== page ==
Perhaps the most important thing to keep in mind, however, is that its euphoric properties can make it a particularly appealing drug for those who are struggling with underlying mental health conditions and other chronic diseases. This is because the drug can temporarily relieve the symptoms of their mental illness, making them want to continue using it.
What are Common Fentanyl Side Effects?
Fentanyl can have several side effects other than just relieving physical pain. In many cases, these negative consequences can be life-threatening if left unaddressed. Whether you are taking this medication for medical reasons or recreationally, it is important to be aware of how it can affect you in both the short and long-term.
Short-Term Side Effects of Synthetic Opioids
In addition to its pain-relieving and euphoric properties, fentanyl can also have several uncomfortable side effects in the short term. Some of the most commonly reported symptoms after using fentanyl include:
- Urinary retention
Long-Term Side Effects of an Opioid Use Disorder
If someone has been using fentanyl for a long time, it is likely that they have developed a drug addiction, as it is rarely prescribed to be used over an extended period due to its high risk for adverse side effects and dependence.
Chronic abuse of this substance can lead to several negative consequences, including:
- Brain damage
- Sleeping problems
- Chronic constipation
- Tooth decay
Recognizing Fentanyl Overdose Symptoms
In addition to these health effects, fentanyl is also well-known for its high risk of overdose even with small doses. This condition can quickly become life-threatening and will require emergency medical assistance to be properly treated.
Signs and symptoms of Fentanyl overdose include:
- Slowed breathing
- Loss of consciousness
- Cold and clammy skin
- Gray or blue-tinged skin
- Choking or gagging sounds
Understanding How Fentanyl Addiction Happens
Fentanyl is a highly addictive synthetic opioid that is often abused. If you are concerned that someone you know may be addicted to this drug, there are some signs of fentanyl abuse that you can look out for:
- People who are addicted to fentanyl may start to withdraw from social activities and previously enjoyable hobbies or become more irritable or aggressive. They may also isolate themselves from family members and friends, and start to lie or steal to get money to buy fentanyl.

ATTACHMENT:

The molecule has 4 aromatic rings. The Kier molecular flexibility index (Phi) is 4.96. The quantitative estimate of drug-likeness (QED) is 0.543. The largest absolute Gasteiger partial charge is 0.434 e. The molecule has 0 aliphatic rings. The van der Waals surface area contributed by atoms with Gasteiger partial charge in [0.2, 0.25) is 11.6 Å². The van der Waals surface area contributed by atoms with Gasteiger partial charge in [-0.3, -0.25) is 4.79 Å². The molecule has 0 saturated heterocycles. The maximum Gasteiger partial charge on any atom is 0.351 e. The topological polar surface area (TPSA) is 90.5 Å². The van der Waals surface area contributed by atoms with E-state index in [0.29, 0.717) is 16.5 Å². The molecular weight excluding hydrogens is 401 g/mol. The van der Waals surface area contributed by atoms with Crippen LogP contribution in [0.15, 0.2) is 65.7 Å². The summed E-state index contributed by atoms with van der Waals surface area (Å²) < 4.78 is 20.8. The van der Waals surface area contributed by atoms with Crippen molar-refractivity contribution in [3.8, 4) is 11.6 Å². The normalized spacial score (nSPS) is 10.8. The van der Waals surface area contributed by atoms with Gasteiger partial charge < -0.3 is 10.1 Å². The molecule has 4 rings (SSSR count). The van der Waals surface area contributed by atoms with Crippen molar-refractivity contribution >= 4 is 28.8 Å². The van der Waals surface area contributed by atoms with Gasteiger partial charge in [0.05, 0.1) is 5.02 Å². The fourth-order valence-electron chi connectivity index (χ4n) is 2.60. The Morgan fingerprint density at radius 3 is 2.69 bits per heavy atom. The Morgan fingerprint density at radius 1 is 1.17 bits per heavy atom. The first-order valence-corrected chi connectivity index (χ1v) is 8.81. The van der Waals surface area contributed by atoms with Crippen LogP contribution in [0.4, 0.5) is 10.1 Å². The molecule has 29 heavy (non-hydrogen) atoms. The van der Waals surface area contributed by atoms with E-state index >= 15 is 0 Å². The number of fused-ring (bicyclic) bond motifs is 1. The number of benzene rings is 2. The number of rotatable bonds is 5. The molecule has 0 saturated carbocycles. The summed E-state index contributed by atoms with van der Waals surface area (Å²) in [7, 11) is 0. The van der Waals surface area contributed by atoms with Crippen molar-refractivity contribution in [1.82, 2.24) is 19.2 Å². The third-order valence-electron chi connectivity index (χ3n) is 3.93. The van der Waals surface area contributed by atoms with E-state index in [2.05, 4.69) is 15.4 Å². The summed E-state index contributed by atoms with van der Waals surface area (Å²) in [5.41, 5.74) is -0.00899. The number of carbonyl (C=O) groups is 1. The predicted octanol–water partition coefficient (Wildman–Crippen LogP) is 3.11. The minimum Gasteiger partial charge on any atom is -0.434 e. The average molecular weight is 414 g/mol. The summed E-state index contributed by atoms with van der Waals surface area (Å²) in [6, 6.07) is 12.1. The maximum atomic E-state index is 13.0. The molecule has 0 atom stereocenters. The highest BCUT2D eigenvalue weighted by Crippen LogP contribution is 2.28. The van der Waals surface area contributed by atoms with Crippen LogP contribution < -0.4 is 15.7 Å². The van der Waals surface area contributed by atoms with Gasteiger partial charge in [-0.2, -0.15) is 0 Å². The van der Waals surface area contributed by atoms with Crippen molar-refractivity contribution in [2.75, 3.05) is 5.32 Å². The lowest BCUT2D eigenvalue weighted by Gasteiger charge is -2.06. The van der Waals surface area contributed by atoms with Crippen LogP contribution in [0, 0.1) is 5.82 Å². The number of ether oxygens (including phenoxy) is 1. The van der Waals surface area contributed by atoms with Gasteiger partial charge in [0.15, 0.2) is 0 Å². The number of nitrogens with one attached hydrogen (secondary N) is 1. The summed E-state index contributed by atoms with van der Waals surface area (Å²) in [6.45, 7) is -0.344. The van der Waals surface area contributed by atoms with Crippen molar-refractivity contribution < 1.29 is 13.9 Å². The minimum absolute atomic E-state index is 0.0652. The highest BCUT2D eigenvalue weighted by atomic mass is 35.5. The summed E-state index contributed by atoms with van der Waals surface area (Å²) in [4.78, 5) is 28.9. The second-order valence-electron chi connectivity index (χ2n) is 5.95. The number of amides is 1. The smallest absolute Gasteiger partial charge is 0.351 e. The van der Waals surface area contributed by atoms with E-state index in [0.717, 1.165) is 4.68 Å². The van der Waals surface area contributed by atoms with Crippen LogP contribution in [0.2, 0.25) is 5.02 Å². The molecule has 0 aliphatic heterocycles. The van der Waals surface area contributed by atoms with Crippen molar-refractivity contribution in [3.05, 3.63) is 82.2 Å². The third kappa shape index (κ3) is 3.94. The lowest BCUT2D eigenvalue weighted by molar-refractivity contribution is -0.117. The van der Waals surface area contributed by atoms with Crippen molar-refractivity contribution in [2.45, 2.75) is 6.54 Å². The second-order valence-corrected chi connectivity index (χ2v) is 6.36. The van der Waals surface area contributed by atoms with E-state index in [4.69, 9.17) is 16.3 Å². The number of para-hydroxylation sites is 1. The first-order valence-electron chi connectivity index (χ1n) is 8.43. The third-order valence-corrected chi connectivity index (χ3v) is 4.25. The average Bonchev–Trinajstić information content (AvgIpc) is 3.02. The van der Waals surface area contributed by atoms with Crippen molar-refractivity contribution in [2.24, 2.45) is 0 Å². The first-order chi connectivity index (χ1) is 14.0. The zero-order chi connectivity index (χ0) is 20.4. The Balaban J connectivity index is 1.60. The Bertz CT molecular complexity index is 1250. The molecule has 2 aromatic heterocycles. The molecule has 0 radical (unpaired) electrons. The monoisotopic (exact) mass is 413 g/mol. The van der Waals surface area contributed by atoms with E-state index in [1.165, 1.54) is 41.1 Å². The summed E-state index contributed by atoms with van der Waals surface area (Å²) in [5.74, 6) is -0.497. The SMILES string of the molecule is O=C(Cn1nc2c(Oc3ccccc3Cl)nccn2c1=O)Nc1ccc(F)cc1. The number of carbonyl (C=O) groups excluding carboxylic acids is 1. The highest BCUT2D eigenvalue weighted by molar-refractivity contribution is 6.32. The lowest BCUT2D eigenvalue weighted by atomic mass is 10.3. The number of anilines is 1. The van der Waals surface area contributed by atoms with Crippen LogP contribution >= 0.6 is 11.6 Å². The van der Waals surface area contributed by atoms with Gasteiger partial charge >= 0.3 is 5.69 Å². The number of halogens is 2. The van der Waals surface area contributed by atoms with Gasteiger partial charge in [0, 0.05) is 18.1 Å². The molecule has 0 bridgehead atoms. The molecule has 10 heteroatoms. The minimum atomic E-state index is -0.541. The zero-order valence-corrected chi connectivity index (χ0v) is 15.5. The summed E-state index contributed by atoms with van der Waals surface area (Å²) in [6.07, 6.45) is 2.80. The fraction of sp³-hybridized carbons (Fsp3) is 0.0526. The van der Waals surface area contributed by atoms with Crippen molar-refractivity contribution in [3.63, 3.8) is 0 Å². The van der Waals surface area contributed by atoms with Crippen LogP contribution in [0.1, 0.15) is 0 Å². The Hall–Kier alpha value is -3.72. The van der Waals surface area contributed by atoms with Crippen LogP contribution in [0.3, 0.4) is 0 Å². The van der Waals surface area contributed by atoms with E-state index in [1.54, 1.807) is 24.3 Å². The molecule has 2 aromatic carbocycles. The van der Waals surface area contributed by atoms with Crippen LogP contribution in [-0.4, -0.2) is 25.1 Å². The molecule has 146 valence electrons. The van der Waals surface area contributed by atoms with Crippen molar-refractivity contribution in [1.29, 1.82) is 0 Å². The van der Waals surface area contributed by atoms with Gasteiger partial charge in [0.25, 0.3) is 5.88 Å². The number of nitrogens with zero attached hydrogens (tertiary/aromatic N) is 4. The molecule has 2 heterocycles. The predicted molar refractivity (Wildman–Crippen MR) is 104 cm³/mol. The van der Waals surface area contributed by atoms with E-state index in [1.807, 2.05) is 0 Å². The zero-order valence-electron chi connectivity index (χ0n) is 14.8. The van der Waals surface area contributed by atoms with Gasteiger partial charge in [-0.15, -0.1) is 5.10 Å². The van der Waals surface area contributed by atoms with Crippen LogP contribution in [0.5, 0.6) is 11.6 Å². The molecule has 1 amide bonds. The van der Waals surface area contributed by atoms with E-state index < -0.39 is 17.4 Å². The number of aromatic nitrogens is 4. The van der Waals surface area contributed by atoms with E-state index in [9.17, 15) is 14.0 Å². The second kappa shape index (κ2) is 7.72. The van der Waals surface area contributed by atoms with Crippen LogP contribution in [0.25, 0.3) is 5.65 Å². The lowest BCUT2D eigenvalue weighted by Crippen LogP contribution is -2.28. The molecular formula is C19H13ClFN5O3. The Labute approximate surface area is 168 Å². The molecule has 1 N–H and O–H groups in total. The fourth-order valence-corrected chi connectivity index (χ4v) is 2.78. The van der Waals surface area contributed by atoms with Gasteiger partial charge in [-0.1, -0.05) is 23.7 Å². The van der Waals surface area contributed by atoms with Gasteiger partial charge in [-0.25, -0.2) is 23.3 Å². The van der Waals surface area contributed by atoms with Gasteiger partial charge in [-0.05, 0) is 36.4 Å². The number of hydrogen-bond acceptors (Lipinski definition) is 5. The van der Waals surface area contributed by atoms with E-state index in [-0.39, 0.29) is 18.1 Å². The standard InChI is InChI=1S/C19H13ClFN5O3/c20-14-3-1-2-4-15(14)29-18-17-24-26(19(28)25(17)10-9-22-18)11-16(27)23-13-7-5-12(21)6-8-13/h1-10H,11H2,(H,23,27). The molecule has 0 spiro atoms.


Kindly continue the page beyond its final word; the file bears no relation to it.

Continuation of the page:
- Those who are addicted to fentanyl may lose weight, have pale skin, and be generally lethargic. They may also have track marks on their arms or legs if they inject the drug, or wear baggy and high-coverage clothing to hide these marks.
- People who are addicted to fentanyl may experience mood swings, difficulty concentrating, and memory problems. They may also have hallucinations or delusions.
- When someone who is addicted to fentanyl stops using the drug, they may experience withdrawal symptoms, which can be highly uncomfortable and even life-threatening.
If you are concerned that someone you know may be addicted to fentanyl, it is important to talk to them about it. You can also offer to help them find treatment. There are many resources available to help people who are struggling with addiction, and there is no shame in seeking help.
Overcoming Fentanyl Withdrawal Symptoms with Support
Opioid withdrawal can be an intensely uncomfortable and potentially fatal process, which is why many people are encouraged to seek treatment when looking to stop using this drug. Fentanyl works by interacting with opioid receptors in the brain, relieving pain and simultaneously producing feelings of euphoria.
As the brain becomes used to this interaction, a dependence forms. When an addicted individual suddenly stops taking fentanyl, this can cause the body to go into shock, causing side effects that can be fatal if not properly treated.
Some of the most commonly experienced fentanyl withdrawal symptoms include: